Marianne Knight’s dancing slippers
Object name: Pair of white satin ladies dancing slippers with square toes and tie ribbons, early 19th century.
Object number: CHWJA: JAH119
Description: Pair of early 19th century white satin ladies dancing slippers with square toes and tie ribbons. The heel end is lined with chamois leather and the toe end in linen. The sole is pigskin. The slippers were previously the property of Jane Austen’s niece, Marianne Knight (1801-1896).
Made: Early 19th century
Context: Most ladies in the early 19th century would own at least three pairs of shoes: a pair of everyday shoes, a pair of walking boots and a pair of dancing slippers. Walking boots or shoes would be worn on the journey to the ball and, on arrival, the lady would change into the more delicate slippers for dancing. As was common at the time, this pair of dancing slippers does not have a left or right shoe, it would be up to the owner to wear them in over time. The tie ribbons served the dual purpose of helping secure the slippers on the feet whilst looking pretty.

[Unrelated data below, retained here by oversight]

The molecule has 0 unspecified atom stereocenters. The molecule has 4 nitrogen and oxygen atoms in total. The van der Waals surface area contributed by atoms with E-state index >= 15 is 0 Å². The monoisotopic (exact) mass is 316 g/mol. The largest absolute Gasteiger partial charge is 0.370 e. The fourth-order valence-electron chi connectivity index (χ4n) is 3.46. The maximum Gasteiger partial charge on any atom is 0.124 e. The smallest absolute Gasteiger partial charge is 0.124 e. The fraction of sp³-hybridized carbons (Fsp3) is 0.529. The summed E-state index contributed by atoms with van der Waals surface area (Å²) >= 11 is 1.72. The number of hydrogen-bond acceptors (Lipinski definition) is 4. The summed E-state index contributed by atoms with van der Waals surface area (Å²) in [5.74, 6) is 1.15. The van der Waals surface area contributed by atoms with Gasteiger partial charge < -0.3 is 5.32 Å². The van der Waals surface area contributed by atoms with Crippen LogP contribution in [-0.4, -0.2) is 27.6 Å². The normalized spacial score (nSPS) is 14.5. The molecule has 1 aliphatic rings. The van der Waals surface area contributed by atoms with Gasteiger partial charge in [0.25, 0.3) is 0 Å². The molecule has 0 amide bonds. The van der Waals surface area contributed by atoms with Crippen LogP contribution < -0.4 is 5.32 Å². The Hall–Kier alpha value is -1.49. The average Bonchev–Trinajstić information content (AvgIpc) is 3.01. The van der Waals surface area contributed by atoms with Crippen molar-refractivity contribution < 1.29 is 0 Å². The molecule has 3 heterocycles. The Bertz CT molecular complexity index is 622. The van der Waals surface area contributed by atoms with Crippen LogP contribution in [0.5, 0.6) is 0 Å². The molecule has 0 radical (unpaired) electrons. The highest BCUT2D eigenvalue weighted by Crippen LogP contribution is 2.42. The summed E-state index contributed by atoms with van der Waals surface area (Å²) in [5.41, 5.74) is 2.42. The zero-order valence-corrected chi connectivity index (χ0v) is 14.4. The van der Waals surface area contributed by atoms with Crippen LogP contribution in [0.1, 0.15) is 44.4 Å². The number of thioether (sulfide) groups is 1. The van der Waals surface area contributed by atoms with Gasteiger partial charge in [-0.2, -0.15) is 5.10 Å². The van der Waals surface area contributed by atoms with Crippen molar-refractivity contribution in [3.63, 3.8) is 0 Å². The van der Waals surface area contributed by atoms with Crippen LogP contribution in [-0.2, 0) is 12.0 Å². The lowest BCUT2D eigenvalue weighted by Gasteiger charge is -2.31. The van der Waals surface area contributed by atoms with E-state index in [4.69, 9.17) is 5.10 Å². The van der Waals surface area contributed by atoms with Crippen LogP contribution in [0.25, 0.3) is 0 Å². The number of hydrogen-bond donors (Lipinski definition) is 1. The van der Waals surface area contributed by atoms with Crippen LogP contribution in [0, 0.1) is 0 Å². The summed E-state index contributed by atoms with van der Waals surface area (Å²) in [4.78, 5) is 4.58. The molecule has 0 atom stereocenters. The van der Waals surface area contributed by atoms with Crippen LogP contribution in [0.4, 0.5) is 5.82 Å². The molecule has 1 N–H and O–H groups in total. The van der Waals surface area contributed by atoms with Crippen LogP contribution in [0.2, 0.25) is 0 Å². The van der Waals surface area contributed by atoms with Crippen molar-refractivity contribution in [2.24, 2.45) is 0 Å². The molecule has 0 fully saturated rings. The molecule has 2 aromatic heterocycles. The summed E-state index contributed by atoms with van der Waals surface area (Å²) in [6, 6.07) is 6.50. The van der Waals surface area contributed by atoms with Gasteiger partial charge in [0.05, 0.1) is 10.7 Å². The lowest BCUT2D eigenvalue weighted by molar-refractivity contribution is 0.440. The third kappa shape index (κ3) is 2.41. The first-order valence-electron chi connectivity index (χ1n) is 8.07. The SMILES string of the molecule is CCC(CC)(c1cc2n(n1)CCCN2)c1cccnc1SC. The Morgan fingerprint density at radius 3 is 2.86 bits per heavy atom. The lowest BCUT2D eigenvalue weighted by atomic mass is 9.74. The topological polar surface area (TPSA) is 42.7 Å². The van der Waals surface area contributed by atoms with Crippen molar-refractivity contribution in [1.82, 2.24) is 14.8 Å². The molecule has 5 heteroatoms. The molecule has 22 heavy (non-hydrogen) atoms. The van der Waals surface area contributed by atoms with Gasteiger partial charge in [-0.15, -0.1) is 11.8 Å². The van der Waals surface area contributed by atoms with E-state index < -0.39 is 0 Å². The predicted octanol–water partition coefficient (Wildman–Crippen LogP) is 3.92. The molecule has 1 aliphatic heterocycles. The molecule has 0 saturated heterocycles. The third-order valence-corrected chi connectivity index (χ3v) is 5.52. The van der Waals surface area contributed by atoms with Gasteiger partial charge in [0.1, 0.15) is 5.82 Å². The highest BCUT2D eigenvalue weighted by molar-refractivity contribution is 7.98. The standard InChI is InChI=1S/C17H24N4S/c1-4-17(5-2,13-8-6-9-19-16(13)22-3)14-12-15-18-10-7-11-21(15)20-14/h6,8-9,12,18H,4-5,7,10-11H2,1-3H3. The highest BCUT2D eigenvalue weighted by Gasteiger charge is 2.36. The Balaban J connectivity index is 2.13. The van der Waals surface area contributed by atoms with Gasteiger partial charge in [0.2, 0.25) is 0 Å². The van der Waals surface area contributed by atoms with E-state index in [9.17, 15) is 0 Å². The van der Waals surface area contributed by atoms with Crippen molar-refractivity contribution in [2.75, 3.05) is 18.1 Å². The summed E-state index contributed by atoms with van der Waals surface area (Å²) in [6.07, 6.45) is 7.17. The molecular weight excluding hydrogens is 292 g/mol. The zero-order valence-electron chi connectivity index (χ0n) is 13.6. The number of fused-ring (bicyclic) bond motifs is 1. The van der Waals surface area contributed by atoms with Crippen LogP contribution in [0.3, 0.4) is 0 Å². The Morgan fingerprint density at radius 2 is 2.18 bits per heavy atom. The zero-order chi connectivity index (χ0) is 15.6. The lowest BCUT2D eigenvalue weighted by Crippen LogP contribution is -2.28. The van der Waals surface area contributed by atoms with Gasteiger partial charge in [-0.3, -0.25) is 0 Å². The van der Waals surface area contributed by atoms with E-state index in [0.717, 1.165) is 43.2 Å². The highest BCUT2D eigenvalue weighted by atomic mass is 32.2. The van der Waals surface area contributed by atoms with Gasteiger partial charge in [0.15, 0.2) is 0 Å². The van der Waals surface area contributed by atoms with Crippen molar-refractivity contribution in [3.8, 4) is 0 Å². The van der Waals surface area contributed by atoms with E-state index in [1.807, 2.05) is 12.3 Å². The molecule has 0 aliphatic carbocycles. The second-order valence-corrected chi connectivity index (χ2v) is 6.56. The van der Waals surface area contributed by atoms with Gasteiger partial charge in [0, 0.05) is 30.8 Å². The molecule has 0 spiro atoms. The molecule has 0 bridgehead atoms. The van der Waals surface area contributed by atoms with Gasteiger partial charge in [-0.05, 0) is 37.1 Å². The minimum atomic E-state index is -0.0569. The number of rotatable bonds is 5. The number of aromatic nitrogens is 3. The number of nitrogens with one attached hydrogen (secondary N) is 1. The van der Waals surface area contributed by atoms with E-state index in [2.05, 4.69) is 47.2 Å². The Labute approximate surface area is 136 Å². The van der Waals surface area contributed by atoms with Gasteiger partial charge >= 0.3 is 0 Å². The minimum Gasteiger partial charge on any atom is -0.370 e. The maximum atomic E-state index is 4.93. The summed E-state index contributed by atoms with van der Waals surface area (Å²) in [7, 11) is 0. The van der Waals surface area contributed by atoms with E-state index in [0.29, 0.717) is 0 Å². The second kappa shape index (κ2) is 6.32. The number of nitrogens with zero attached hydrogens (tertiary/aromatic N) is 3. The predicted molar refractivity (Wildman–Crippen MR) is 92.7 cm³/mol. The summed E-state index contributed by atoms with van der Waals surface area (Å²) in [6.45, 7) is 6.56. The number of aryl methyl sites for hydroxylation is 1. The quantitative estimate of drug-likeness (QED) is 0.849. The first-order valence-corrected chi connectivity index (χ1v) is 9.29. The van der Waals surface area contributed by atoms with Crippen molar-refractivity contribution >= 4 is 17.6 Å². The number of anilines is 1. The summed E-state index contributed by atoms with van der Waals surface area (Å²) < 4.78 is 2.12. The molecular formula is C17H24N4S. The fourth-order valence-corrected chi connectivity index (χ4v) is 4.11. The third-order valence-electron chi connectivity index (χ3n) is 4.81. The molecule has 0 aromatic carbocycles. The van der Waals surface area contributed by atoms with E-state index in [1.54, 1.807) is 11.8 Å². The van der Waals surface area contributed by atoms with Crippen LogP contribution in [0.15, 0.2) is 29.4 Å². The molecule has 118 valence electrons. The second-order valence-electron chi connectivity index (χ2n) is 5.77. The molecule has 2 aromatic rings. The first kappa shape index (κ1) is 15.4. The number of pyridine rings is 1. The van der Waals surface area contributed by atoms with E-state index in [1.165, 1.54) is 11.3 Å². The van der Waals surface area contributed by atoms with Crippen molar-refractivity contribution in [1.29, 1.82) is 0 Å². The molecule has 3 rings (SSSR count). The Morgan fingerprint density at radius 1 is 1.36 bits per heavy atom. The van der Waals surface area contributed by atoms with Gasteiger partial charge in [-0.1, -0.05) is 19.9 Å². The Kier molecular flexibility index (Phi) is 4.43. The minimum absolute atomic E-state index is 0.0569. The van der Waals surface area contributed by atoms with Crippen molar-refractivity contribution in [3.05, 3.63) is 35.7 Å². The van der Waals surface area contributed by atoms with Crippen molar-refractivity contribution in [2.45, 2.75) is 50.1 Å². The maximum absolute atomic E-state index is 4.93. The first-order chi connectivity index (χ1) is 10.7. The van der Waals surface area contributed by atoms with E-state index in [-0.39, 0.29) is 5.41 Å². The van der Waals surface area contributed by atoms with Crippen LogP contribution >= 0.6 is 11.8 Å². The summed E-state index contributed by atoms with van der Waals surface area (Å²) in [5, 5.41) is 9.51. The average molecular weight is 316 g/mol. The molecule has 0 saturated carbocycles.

The smooth, plain leather soles could be slippery on a polished ballroom floor and dancers would often chalk the bottoms of their shoes to improve grip. For some large Society balls, artists were hired to chalk beautiful designs on the ballroom floor that would then be worn away by the dancers over the course of the evening.
These slippers belonged to Marianne Knight, the seventh child of Jane’s brother Edward and his wife Elizabeth; they were donated to the Museum by a member of the family.
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